Anyone out there into 1930s lead soldiers?

I know - probably a GQ. But I’m not going to be able to post images or check back this week. If I go beyond mild curiosity I may consider making it more GQ in form and substance.

I seem to have inherited a large group of lead soldiers vintage 1920-30. The majority are from one series or set and look somewhat like the Manoil/Barclay images I found on the web. However the helmets are a separate piece of metal (tin or steel) and glued onto the figure. Size of a soldier standing with a rifle is roughly 3 inches. Everything I see from the above mentioned companies look like the helmets are just part of the casting and painted; these the helmets are clearly different from the figure.

On a different theme - Indians. Or I guess I should say Native Americans. These are larger (say 5 inches) and look to be some sort of wood-like substance. One is unpainted and a chalky white but the feel if you scratch the base with a fingernail is more like wood than a plaster casting. Any ideas there?

I have some more time this week and I have some images. If a mod feels this needs to be somewhere else I am fine with that.

http://cybercoins.net/images/armstrong/troop1.jpg

http://cybercoins.net/images/armstrong/troop2.jpg

http://cybercoins.net/images/armstrong/troop3.jpg

http://cybercoins.net/images/armstrong/indian1.jpg

http://cybercoins.net/images/armstrong/indian2.jpg

These things really fascinate me.

The variety in the soldiers is terrific. From every shooting form to nurses with bloody pans to carrier birds to Lord knows what else. They are as described above. In addition let me add that they are hollow.

The Natives knock me over in terms of the details and the feel. As you can see by the unpainted one they look chalk-like but the feel is very much like wood. Could it be some sort of Bakealite? They are bigger with the standing ones about 6 inches.

I am curious to know anything I can; who made them and when? Did they come unpainted or could you get them both painted and not? Were they expensive for the time? I got a lot of these among my late FiLs stuff and I plan on keeping them. He didn’t keep any of his other “boyhood treasures” much so these were clearly special to him and hence to me as well. But I’m also into details; I would like to know more.

I know nothing about these except they exist.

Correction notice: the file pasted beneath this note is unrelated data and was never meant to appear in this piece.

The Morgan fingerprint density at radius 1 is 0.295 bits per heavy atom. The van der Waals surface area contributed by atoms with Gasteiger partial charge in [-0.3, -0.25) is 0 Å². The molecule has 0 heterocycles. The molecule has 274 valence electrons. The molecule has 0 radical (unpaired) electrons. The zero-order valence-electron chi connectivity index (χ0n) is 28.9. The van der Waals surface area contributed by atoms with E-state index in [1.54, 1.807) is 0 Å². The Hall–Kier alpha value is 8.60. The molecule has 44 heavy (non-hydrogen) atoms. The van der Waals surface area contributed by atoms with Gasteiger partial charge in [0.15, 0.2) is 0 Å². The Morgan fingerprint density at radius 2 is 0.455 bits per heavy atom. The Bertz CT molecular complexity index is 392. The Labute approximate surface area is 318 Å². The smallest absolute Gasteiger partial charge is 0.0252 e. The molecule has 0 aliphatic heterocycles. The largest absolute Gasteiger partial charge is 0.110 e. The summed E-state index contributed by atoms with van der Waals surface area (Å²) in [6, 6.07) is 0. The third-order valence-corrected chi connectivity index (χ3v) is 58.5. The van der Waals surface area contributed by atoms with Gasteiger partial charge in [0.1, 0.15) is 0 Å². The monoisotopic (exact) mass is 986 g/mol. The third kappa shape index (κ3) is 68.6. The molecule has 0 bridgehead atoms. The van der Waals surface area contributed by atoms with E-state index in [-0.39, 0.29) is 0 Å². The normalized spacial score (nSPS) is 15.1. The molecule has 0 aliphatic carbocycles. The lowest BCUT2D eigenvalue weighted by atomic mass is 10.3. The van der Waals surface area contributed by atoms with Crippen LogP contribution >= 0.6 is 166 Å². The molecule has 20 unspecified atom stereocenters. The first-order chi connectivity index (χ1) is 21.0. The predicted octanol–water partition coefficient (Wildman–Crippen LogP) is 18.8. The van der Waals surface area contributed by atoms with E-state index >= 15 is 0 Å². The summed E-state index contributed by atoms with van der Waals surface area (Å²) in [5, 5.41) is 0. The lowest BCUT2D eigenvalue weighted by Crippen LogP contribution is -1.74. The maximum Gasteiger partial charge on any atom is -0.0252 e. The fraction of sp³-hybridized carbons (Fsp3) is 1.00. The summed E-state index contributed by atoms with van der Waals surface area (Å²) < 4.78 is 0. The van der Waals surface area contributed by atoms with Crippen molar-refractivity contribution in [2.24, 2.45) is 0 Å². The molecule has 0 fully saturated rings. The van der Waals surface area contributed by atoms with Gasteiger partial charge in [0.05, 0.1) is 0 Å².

They would look cool in a glass-fronted cabinet on the wall. Sort of like a shadowbox, lots of horizontal shelves, only about 2" in depth needed.

Some are going to go around the curved edges of a curved glass china cabinet and some away for special occasions. Some I may hide away like the last owner so my heirs get the sense of discovery I did.

Moved to Cafe Society because this thread might be better answered here.

Seems to me that this is the guy you might want to talk to. See if you can send him your pictures or a link to this page.

http://www.toysoldier.freeuk.com/

Wow, that site really took me back to 1996! “Marquee” and a blink tag! And it’s all in everyone’s favorite font, Comic Sans. I had to look at the source, and was surprised to see that it was made in Front Page. For all it’s flaws, it has a bunch of acceptable templates to make sites.

OK, I realize that was very snarky, but aren’t there people who collect lead soldiers and have made a web site in the last decade?

I just did a copy/paste/edit to his guestbook so maybe we’ll see what happens there. I’ve tried a few toy sites with little response at all but what the heck - its worth the cost of an e-mail. :slight_smile:

That is one of the really frustrating things. I am used to coin collectors who, on average, image every little detail and can go on for paragraphs describing a Mercury Dime. The lead soldier crowd don’t really show or explain very much. If you look at

http://www.dekescollection.net/SS/Manoil/index.html

you can see how mine look “like” that series but there seem to be clear differences as well. It is frustrating me a bit.

Well, actually, I think that’s because no one ever “really” collected toy soldiers. In the US, kids accumulated them as part of their childhoods, sure, but it’s only been in the last few years that people have gotten really serious about them.

The situation is different in Europe, where there have been more than a few recognized manufacturers, and where there was probably a “head start” in the hobby. Don’t forget that the interest would have been higher, militarism being much more in evidence there, especially in Britain and Germany.

On the other hand, your Indians (and yes, as an Ojibway person, I am not offended by the use of “Indians”) would have had much more interest in North America (where the tradition of collecting is young). although there is definitely a Wild West cult in Germany that would have some interest in them.